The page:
March 7, 2005
In order to improve efficiency and control costs, health plans and medical groups around the country are beginning to pay doctors to reply by e-mail, just as they pay for office visits, writes Milt Freudenheim of the New York Times.
In some cases, Blue Shield of California pays doctors $25 for each online exchange. Some insurers pay a bit less for e-mailing, and patients in some health plans are charge a $5 and $10 co-payment that is billed to their credit card and relayed to the doctor. The benefits of medical messaging are multi-fold:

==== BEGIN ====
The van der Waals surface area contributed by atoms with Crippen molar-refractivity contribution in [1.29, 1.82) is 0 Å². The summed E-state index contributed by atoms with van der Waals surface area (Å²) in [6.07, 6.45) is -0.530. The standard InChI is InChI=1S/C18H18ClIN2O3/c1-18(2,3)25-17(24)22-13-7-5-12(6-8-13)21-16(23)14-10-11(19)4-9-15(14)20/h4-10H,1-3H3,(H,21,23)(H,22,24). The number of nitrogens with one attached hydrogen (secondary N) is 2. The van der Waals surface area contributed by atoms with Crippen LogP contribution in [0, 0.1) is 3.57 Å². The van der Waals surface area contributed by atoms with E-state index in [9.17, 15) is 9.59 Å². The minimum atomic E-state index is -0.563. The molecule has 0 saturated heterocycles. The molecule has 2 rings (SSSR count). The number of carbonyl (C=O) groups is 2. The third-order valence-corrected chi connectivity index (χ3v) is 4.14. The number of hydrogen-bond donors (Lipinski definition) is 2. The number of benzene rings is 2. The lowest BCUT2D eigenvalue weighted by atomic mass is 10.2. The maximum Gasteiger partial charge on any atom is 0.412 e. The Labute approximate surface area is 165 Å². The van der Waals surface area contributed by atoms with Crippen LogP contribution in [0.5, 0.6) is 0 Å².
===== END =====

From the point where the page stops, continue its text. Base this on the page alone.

- Doctors find online exchanges to be highly convenient; e-mail reduced the number of daily office visits, giving them more time to spend with patients who need face to face attention.
- Industry experts believe e-mail could help spur the changeover to electronic health care information systems, which could reduce medical errors and promote better care.
- Early research from the University of California suggests that using e-mail improves the productivity of physicians, decreases overhead costs, and improves access to doctors for patients.
Health providers say fraud and overuse by doctors have not been a problem. In addition to keeping monthly tracking reports, health providers advise doctors to limit their replies to appropriate topics and to reply only to patients who have already been examined in office.
Source: Milt Freudenheim, "Digital Rx: Take Two Aspirins and E-Mail Me in the Morning," New York Times, March 2, 2005.
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